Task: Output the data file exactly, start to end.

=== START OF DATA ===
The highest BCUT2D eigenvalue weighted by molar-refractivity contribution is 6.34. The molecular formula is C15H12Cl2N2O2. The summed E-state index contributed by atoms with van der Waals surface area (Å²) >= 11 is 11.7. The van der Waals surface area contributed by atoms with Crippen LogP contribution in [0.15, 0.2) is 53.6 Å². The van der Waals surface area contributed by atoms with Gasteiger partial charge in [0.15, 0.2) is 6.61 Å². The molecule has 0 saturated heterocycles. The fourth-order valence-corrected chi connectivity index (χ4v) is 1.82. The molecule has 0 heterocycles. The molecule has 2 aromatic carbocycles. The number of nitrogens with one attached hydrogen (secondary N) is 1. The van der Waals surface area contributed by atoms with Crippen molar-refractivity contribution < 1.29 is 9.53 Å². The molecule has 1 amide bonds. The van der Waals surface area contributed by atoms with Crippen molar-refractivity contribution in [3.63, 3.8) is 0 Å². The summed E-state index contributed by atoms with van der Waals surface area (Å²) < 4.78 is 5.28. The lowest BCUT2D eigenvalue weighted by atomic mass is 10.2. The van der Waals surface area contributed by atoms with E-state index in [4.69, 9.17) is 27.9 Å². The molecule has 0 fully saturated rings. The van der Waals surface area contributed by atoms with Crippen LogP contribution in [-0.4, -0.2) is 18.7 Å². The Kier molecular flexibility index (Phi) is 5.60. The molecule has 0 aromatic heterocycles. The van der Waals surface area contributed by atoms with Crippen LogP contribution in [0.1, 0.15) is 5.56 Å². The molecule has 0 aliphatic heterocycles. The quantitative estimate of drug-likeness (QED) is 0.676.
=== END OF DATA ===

The highest BCUT2D eigenvalue weighted by molar-refractivity contribution is 6.34. The molecular formula is C15H12Cl2N2O2. The summed E-state index contributed by atoms with van der Waals surface area (Å²) >= 11 is 11.7. The van der Waals surface area contributed by atoms with Crippen LogP contribution in [0.15, 0.2) is 53.6 Å². The van der Waals surface area contributed by atoms with Gasteiger partial charge in [0.15, 0.2) is 6.61 Å². The molecule has 0 saturated heterocycles. The fourth-order valence-corrected chi connectivity index (χ4v) is 1.82. The molecule has 0 heterocycles. The molecule has 2 aromatic carbocycles. The number of nitrogens with one attached hydrogen (secondary N) is 1. The van der Waals surface area contributed by atoms with Crippen molar-refractivity contribution < 1.29 is 9.53 Å². The molecule has 1 amide bonds. The van der Waals surface area contributed by atoms with Crippen molar-refractivity contribution in [3.63, 3.8) is 0 Å². The summed E-state index contributed by atoms with van der Waals surface area (Å²) < 4.78 is 5.28. The lowest BCUT2D eigenvalue weighted by atomic mass is 10.2. The van der Waals surface area contributed by atoms with E-state index in [4.69, 9.17) is 27.9 Å². The molecule has 0 fully saturated rings. The van der Waals surface area contributed by atoms with Crippen LogP contribution in [-0.4, -0.2) is 18.7 Å². The Kier molecular flexibility index (Phi) is 5.60. The molecule has 0 aromatic heterocycles. The van der Waals surface area contributed by atoms with Crippen LogP contribution in [0.1, 0.15) is 5.56 Å². The molecule has 0 aliphatic heterocycles. The quantitative estimate of drug-likeness (QED) is 0.676.